# CSE 417 final exam topics

**
Final Exam:** Will be Wednesday, December 18, 8:30-10:20 a.m. in our
regular room.
That will mean lots of time to study after the end of classes.
Here is a sample final from a previous quarter.
Our
course covered slightly different material that year, so don't take it too
literally, but it will give you some idea of the kinds of questions I might
ask.

## Review session:

Will be Monday, December 16, 3:30-5:00 p.m. in Sieg 134.
## Topics:

All the following are fair game:

- Computability and Turing Machines
- Church-Turing Thesis
- The fact that the Halting Problem is undecidable and how to use this
fact to show that other problems are undecidable

- Basics of Algorithm Analysis
- Complexity analysis, T, Big-O, Omega, Theta
- Recurrences

- Divide and conquer
- Main ideas and recurrences. Why partition into equal size subproblems is
best.
- Bisection, Binary search
- Repeated Squaring
- Karatsuba's Algorithm
- Basic idea behind Strassen's algorithm and Fast Fourier Transform (but not
the details)

- Dynamic programming
- Basic ideas: small # of possible choices of parameters, memoization and
bottom-up evaluation order.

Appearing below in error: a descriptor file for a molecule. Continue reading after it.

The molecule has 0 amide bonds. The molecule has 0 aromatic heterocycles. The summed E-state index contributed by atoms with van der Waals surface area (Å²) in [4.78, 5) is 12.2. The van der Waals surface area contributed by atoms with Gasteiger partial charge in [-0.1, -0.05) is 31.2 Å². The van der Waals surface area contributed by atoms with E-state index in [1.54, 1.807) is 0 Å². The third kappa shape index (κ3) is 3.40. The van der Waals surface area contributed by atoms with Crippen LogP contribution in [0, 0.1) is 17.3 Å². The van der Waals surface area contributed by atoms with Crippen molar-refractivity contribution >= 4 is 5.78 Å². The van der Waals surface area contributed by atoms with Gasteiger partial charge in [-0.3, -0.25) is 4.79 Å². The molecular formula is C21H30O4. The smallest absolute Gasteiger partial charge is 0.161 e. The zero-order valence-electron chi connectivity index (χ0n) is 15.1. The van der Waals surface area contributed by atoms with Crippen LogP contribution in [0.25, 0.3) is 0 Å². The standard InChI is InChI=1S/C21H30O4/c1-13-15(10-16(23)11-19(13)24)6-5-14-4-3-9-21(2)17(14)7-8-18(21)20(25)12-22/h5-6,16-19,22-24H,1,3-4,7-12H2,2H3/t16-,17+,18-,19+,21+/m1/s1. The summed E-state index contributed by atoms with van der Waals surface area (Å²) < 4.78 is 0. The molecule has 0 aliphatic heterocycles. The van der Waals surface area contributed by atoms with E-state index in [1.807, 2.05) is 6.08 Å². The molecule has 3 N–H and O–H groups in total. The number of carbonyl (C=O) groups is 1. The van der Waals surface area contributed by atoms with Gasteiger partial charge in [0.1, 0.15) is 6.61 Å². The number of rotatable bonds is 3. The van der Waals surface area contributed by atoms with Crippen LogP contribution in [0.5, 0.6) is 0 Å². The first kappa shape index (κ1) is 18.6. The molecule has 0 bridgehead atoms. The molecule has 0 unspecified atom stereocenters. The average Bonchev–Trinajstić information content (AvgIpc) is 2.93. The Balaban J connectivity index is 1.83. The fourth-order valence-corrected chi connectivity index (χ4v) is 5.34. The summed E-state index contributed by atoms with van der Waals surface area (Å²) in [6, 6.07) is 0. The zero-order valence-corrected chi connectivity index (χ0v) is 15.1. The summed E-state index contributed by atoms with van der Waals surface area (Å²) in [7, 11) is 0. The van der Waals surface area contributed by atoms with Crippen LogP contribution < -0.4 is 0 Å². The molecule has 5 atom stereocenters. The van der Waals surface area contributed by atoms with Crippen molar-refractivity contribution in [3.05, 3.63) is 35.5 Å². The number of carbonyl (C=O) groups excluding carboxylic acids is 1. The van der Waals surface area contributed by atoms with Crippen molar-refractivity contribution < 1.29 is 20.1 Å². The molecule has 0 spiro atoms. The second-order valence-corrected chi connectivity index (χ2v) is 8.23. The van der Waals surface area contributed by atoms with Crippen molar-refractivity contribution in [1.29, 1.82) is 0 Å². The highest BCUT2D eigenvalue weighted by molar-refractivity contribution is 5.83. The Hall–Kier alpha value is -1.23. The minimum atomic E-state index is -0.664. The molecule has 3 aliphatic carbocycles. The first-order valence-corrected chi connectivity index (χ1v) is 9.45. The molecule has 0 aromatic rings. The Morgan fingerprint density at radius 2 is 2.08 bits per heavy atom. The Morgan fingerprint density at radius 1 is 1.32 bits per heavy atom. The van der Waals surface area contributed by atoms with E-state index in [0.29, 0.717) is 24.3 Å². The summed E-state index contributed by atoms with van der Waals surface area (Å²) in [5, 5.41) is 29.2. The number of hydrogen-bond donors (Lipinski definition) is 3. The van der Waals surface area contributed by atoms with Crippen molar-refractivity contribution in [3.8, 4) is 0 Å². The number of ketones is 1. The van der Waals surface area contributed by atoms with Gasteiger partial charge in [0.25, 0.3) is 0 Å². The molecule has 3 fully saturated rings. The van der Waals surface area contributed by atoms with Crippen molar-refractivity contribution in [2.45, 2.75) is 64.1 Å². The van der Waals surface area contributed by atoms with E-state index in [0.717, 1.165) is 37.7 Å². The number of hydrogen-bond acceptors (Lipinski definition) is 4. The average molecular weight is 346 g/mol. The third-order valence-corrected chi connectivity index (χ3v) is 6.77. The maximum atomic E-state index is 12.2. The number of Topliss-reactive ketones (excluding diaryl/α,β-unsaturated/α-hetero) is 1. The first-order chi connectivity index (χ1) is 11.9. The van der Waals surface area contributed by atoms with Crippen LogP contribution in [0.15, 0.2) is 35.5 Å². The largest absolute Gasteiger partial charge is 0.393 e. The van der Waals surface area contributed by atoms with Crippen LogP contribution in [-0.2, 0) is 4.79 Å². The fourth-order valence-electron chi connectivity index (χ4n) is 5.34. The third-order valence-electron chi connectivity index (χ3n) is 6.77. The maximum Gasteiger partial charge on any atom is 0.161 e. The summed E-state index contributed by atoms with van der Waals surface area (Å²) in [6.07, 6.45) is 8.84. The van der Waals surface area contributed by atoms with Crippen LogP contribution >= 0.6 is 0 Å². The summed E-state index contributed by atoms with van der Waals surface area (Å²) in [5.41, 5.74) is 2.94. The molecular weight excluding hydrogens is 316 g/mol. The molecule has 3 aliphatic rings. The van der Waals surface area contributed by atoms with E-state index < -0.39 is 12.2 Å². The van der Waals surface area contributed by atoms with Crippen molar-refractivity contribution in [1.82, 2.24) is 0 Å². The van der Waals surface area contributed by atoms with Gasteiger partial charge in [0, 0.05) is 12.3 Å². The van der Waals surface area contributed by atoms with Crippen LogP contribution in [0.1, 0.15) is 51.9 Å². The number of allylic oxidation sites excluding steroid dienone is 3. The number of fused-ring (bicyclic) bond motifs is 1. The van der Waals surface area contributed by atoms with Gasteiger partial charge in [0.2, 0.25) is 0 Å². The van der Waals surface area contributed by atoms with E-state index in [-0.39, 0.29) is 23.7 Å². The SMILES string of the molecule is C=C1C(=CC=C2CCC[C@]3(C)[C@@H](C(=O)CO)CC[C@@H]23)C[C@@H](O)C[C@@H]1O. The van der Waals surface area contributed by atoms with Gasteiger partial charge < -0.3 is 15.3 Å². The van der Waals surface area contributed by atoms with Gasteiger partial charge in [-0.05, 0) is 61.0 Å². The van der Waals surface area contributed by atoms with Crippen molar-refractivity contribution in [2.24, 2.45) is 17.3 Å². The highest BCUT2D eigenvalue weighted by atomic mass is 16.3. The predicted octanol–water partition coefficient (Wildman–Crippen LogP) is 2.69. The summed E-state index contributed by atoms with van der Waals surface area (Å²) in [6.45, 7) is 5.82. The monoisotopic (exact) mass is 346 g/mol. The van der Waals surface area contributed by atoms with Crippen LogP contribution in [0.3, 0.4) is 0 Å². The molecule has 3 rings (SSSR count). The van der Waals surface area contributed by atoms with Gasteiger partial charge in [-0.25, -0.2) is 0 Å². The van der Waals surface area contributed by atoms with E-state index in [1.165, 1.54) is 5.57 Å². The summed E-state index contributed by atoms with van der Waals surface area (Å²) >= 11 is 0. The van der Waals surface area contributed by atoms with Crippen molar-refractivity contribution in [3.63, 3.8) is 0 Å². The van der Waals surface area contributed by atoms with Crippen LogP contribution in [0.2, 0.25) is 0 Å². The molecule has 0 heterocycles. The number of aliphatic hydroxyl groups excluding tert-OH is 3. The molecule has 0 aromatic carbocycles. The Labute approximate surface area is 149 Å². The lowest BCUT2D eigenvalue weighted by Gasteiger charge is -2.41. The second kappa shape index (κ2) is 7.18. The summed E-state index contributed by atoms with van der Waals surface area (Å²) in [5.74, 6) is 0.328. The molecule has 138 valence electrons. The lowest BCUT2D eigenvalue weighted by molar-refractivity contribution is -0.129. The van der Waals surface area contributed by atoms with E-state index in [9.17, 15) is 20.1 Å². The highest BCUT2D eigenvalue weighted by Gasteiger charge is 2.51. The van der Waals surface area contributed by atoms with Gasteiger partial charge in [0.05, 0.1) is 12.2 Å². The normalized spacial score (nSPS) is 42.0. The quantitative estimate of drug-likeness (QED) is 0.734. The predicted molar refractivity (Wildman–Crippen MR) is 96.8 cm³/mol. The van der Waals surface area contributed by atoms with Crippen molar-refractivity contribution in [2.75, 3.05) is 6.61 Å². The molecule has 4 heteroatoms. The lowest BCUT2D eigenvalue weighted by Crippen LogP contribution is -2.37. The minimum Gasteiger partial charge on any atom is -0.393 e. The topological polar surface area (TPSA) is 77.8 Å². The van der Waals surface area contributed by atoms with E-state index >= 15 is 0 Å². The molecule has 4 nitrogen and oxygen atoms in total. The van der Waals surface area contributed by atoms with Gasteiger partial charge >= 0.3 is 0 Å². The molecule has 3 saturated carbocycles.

- Conversion of Recursive to Dynamic Programming Solution
- Fibonacci
- Edit Distance
- Longest Increasing Subsequence (rough idea)
- Partition (rough idea)

- Graph Algorithms
- Data Structures for graphs
- Graph Traversal Algorithms: BFS, DFS, including characterization of non-tree
edges in both undirected and directed graphs and applications to connectivity, articulation points (rough idea) and strongly connected components (rough idea).
- Topological Sort
- Min Spanning Trees, Shortest Paths and Priority Queues
- Bipartite Matching

- Basic Pattern Matching
- P, NP, and NP-completeness
- Decision Problems and terminology
- Definition of TIME complexity classes, especially P.
- Definition of NP.
- Showing problems in NP
- Definition of NP-hard and NP-complete.
- Definition of Polynomial-time reduction.
- The fact that Satisfiability and other related problems are all NP-complete.
- What steps are needed to show that a problem is NP-complete now that we
know these NP-complete problems.
- Roughly what NP-completeness of a problem implies about it.